Considering the late-autumn violence wrought on the stocks of public companies, from AAR Corp. on the NYSE to Zymos Corp. on NASDAQ, the portrait of precrash innocence that appears on the back page of this magazine is not likely to return for some time. The charts through September do not reveal even a suspicion of the peril that was soon to befall them.
On careful examination, though, perhaps there are some hints: the stubborn failure of the INC. 100 Index -- the fastest revenue growers in the land -- to participate in the bull market; the Dow Jones Industrials being bid up blissfully past a collective price-to-earnings ratio of 20, as if those 30 ancients were the sprinters; the month-after-month magic gains of untested initial public offerings in the aftermarket. Sure, excesses eventually get their comeuppances, as we have learned from Dutch tulips and Hunt silver and a dozen other pinpricked balloons, but what, pray tell, were investors indulging in this time to warrant the vaporizing of $500 billion in a single day? Weren't earnings expanding, wasn't there ample cash around, weren't assets solid and balance sheets sound, wasn't entrepreneurship earnest? And hadn't Wall Street's truly greedy denizens already been thrown in jail? Be justice as it may, you can't argue with the market. What happened happened, and fiscal life must go on.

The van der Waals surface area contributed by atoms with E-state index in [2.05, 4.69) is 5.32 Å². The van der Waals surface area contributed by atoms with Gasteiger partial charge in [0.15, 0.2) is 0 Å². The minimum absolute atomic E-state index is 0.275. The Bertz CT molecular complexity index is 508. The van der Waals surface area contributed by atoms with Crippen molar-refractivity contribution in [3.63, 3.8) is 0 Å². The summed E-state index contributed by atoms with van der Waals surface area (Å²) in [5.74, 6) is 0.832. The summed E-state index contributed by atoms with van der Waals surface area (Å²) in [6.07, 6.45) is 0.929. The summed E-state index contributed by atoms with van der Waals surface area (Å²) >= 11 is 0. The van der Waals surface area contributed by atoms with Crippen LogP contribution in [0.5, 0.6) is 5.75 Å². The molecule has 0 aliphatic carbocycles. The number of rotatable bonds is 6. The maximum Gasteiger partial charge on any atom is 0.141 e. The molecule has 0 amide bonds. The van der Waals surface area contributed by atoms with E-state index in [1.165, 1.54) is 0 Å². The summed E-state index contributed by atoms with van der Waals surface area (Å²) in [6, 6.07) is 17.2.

Perhaps reassurance can be found among those who beget that life: venture capitalists. If it turns out that these risktakers have skulked away from the mass destruction of their own noble instruments -- shares of corporations -- one would be concerned for the underpinnings of commerce. Not only would energetic new businesses not be founded, but maturing companies wouldn't get the unencumbered money they will need to push forward from here. Nobody would be able to sell stock to a rightfully dubious public.